It was late in the afternoon when we got a call about an acorn woodpecker entrapped in the underground parking structure of 50 West San Fernando, in downtown San Jose. The address was familiar - we'd been there before for an entrapped bird...
Duane and I just happened to be in the area, so we responded.
According to Mike, the security guard who reported the bird in trouble, the bird was first spotted yesterday.
When Duane and I arrived, the bird was perched on a pipe up against a wall.
Instead of grabbing a net and chasing after it, we needed to test its behavior to see how it would react to approach.
It may seem counter productive to "push" a bird from it's resting spot, but in situations like this - where you have a flighted bird in an enclosed space, this information is critical to a successful capture strategy.
Mike said the bird seemed to gravitate to this one particular area - where it was perched. By walking close to the bird, we gently pressured it to move off. Indeed, it quickly returned to that same area.
A few minutes later, it flew to the ground and began picking at crumbs. It was hungry. Good.
Believing the bird would land in that general area again, and seeing that it was hungry and comfortable landing on the ground for food, Duane and I set up a drop trap.
With the trap set, I would try to encourage the bird back to that area, hoping it would be attracted to the seeds and grain and apple bits underneath.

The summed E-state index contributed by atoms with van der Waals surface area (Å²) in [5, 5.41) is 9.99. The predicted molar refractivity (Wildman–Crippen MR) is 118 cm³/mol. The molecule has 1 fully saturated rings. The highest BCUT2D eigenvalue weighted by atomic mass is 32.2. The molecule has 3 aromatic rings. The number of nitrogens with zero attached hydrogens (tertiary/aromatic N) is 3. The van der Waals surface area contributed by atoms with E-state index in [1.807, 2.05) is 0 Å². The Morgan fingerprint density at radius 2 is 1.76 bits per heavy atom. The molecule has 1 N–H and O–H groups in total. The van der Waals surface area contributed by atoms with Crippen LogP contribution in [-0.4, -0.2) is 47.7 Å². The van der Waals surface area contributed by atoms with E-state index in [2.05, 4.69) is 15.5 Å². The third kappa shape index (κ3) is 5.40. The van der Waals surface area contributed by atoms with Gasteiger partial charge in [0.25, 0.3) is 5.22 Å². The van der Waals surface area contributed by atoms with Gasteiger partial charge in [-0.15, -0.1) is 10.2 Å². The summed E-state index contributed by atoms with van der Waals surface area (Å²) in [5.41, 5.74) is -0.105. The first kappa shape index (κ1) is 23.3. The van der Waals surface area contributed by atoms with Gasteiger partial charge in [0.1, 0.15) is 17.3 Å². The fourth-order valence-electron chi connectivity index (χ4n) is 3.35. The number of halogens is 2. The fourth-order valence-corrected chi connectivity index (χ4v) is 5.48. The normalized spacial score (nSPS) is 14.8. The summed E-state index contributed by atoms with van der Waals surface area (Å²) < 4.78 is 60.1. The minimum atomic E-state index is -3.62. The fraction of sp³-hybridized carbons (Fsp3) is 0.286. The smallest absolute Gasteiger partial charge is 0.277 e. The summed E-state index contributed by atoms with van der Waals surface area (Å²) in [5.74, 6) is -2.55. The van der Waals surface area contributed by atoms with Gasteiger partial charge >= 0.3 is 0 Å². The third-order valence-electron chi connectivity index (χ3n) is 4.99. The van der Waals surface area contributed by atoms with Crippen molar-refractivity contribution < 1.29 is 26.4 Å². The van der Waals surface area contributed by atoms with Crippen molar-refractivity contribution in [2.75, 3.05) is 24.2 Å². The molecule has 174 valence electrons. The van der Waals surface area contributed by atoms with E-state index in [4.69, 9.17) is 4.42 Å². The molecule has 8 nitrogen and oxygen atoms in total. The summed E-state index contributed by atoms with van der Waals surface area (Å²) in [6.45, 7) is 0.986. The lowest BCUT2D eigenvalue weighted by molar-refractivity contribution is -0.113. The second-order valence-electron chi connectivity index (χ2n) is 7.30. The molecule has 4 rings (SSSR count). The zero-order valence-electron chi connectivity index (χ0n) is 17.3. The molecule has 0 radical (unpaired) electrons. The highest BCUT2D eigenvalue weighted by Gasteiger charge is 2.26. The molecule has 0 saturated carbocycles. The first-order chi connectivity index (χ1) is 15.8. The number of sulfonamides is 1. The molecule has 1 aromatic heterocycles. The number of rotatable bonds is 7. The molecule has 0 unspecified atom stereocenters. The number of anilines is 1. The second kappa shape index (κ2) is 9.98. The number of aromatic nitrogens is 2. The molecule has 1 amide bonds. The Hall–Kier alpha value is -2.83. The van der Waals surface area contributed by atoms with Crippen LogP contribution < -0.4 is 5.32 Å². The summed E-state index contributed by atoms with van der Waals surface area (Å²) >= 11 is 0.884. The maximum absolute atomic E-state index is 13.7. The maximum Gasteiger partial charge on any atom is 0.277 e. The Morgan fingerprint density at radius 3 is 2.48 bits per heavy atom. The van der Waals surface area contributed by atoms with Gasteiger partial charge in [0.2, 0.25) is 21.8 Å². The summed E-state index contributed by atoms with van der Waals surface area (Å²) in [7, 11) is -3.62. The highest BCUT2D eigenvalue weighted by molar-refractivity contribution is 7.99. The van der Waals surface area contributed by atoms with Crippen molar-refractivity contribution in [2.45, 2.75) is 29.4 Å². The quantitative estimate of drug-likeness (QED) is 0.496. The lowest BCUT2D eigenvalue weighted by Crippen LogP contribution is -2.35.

I walked the parking garage, applying pressure for the bird to move on. Surprisingly, the bird allowed me fairly close before it would fly... but not close enough to get it with a net... too many obstacles.
After about 5 minutes of gently "pushing" the bird from various pipes and landings, the woodpecker settled on the ground, in a corner (Yes!) and was intent on pecking at something it took for food.
Just in case it allowed me close enough, I grabbed a long-handled hoop net.
These birds are very sensitive to movement - I needed to be sure the bag, or sock, of my net was not hanging down - it needed to be taught.
I began my stealthy approach toward the bird. Left fingertips pulling the bag tight over the net's handle. Right hand gripping as far back on the pole as possible for the greatest reach.
Cat-like, moving ever so slowly - freezing whenever the bird's eyes were on me, inching closer when it looked away.
I knew my moment would be when the bird's head is turned and it's focused on that bit on the ground... wait.
Heart racing, breathing accelerated.
Finally, it turned and started raking its bill on the ground. That was it.
I lunged. The bird popped up and over the hoop, I repositioned the hoop in front of it - in the direction I knew it would travel - and bagged the bird! Yes!
As I processed the now-screaming woodpecker from the netting, Mike brought over the carrier so we could safely shuttle it up the stairs to freedom.
Check out the video of its release:
THANK YOU MIKE BETHEL FOR HELPING SAVE THIS BIRD'S LIFE!!!!